On a bright afternoon just before Christmas, a statuesque brunette arrived at the chic Ever After boutique in Coconut Grove for a fitting of her bridal gown, which was being created in couture style. When she set eyes on the tulle muslin with an addition of a six-foot train, a look of rapture crossed her face. The gown’s designer, her wedding planner, and her stylist seemed equally pleased, as a team of eight ladies at the boutique went to work customizing proportions on the garment.

Ever After looks more like a gallery than a typical wedding shop. In this loft space with slate floors, dresses are encased in glass and up-lit like works of art. The owner, Camille Thiry Russler, 38, is a romantic herself. “People in the bridal industry probably got there because of the way they felt about their own weddings,” she maintains. “They are attracted to what a wedding means in a woman’s life and are able to see what they can offer to that moment.”

What she offers is a hipper vision of the ultimate matrimonial attire, and she shops the markets, meets with designers, and attends fashion shows to stay cutting edge. Just last month, she headed to Paris to see the collections. Fashionable doesn’t mean less formidable: The dresses in her boutique range from $4,500 to $30,000—and couture creations can go for as much as $100,000.

It’s probably no coincidence that the store happens to be located on the site of a now-shuttered bar called Murphy’s Law: It’s where she met her husband, who had come to Miami to start a fiber-optics business. Russler was a schoolteacher getting her master’s degree, focusing on special-needs children, and working with fourth-graders in Miami’s inner city. Her personal experience shopping for a wedding gown left a lot to be desired.

“I followed fashion my whole life, and I was excited about shopping for my gown,” she recalls. “I wanted to enjoy it, but a lot of what I saw was frilly, and the places were aggressively selling other things like invitations and party favors, so I couldn’t focus on the dresses.” She went to New York but still didn’t find what she had envisioned. “I had imagined going to Dior or Valentino and having beautiful pieces presented to me.”

Russler decided to make that dream reality and spent two years researching the bridal business. She then began scouting locations, studiously avoiding the classic Miracle Mile location. Russler looked at Brickell and the Design District before settling on Coconut Grove, where she opened her shop in 2002, when she was just 27 years old.

“I wanted more of a beautiful environment, a tree-lined area, where women could come shopping with their mothers and grandmothers and go to a café afterward,” she explains.

The former bar was transformed with the aid of Bloom Interior Architecture firm. “They got my vision entirely,” she says. “We gutted the space and had to scrub nicotine stains off the ceiling that had accumulated during its days as a bar.”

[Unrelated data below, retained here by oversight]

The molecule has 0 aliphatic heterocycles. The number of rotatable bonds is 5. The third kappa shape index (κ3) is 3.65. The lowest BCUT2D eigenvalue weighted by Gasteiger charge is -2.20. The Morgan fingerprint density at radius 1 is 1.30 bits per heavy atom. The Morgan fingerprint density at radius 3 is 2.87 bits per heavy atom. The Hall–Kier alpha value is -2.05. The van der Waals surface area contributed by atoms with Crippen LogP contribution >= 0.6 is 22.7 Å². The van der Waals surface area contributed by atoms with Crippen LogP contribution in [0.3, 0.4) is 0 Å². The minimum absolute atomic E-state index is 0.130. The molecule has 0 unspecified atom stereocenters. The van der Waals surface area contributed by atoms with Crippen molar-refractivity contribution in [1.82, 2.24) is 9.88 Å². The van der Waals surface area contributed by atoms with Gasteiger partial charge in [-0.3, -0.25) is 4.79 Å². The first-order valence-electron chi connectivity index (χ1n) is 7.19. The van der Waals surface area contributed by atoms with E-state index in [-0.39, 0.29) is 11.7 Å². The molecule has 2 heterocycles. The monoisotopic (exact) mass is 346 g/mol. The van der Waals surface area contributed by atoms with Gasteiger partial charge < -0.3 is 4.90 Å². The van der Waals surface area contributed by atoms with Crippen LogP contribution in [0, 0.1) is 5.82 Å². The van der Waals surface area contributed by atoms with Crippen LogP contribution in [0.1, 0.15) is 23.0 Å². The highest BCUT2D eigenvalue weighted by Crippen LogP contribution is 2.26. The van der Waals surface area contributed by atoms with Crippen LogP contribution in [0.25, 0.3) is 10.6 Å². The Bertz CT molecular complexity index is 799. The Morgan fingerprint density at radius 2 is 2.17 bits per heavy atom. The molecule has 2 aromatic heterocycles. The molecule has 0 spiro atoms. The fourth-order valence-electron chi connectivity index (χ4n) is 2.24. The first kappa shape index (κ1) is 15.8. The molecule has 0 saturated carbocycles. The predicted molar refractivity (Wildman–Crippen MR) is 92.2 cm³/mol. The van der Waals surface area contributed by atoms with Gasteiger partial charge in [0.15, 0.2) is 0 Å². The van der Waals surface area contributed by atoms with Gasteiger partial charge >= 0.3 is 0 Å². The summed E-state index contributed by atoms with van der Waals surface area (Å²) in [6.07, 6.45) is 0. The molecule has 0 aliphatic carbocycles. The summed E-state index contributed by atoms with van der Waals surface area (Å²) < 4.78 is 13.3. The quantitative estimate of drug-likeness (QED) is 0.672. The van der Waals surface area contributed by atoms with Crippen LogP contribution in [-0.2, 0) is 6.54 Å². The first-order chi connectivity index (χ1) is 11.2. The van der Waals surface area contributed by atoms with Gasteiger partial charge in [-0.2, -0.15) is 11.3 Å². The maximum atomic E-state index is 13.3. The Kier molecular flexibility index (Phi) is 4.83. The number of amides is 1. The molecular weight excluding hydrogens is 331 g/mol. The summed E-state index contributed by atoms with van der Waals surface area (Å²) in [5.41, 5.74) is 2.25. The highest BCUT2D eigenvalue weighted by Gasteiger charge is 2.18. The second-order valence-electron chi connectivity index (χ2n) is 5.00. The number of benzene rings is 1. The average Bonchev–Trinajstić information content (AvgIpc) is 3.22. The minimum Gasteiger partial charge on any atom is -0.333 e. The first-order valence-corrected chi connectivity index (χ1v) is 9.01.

Russler had to interview with designers to carry their dresses, and after one year she landed Vera Wang, followed by Carolina Herrera, Oscar de la Renta, and other luxury brands. In 2004, she launched her own line of one-of-a-kind custom eveningwear, broadening her scope to other members of the wedding party and guests. “From design to production to manufacturing, I did it all,” she says. But ultimately, Russler decided to concentrate her couture efforts on bridal dresses and open a boutique area of Ever After selling pieces made by other designers.

Those dressing for a once-in-a-lifetime occasion can be particularly demanding, and the service Russler provides to her clients goes beyond what one might expect from a dress boutique. There was a bride who asked for a 10-foot extension on her chapel-length train, and another who wanted a last-minute change that required moving the comb on her veil an inch. “She was having a Saturday wedding at The Breakers Palm Beach, and she called that day, but there was an oil tanker overturned on I-95 and massive delays,” she remembers. Russler found a helicopter that would arrive on time, but there was room only for the veil, not a person, because Miss Universe was on the aircraft. “We had to get her permission to transport the piece, and she was very nice about it,” Russler says. A new silk organza veil was created, a town car met the helicopter, a concierge met the town car, and the bride was thrilled.

It’s no wonder Ever After has grown from a $1 million to a $3 million business in the last five years—even with the challenges faced by the high-end shop during notoriously difficult times. “A crucial turning point was 2008 because the financial climate was so strained. But I made the decision to stay with luxury, and it paid off,” she says.

At this point (her 10th year), Russler is selling 400 to 600 gowns a year, and she has her sights set on expansion. What is particularly exciting for her is that the concept of a wedding gown is changing. “Brides now are looking to couture and red carpet for inspiration,” she observes. “I think there is going to be a shift from the formulaic pieces to nudes, blush tones, and metallics. There is a new breath coming into the iconic gown.” 2977 McFarlane Road, #100B, Miami, 305-444-7300

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